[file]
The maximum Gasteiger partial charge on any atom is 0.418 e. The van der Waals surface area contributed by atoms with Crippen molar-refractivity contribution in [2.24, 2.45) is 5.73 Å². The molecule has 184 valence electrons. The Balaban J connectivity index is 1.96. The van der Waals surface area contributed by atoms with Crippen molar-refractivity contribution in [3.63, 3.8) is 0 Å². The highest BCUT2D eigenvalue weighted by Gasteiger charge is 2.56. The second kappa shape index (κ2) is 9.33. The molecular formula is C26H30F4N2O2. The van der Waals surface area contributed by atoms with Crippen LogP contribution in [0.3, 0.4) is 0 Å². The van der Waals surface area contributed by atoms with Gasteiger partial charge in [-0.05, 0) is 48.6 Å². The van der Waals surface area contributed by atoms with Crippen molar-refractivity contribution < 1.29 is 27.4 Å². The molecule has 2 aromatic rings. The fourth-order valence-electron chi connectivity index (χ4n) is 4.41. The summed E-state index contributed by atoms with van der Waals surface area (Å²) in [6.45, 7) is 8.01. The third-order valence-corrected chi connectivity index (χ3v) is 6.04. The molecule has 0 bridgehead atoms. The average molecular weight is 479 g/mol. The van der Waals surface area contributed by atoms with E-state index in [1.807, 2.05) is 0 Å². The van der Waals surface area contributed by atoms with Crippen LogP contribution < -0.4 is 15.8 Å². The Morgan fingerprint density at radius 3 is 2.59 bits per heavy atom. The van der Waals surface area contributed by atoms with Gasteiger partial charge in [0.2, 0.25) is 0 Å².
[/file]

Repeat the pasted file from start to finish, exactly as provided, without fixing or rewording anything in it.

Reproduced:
The maximum Gasteiger partial charge on any atom is 0.418 e. The van der Waals surface area contributed by atoms with Crippen molar-refractivity contribution in [2.24, 2.45) is 5.73 Å². The molecule has 184 valence electrons. The Balaban J connectivity index is 1.96. The van der Waals surface area contributed by atoms with Crippen molar-refractivity contribution in [3.63, 3.8) is 0 Å². The highest BCUT2D eigenvalue weighted by Gasteiger charge is 2.56. The second kappa shape index (κ2) is 9.33. The molecular formula is C26H30F4N2O2. The van der Waals surface area contributed by atoms with Crippen LogP contribution in [0.3, 0.4) is 0 Å². The van der Waals surface area contributed by atoms with Gasteiger partial charge in [-0.05, 0) is 48.6 Å². The van der Waals surface area contributed by atoms with Crippen molar-refractivity contribution < 1.29 is 27.4 Å². The molecule has 2 aromatic rings. The fourth-order valence-electron chi connectivity index (χ4n) is 4.41. The summed E-state index contributed by atoms with van der Waals surface area (Å²) in [6.45, 7) is 8.01. The third-order valence-corrected chi connectivity index (χ3v) is 6.04. The molecule has 0 bridgehead atoms. The average molecular weight is 479 g/mol. The van der Waals surface area contributed by atoms with E-state index in [1.807, 2.05) is 0 Å². The van der Waals surface area contributed by atoms with Crippen LogP contribution < -0.4 is 15.8 Å². The Morgan fingerprint density at radius 3 is 2.59 bits per heavy atom. The van der Waals surface area contributed by atoms with Gasteiger partial charge in [0.2, 0.25) is 0 Å².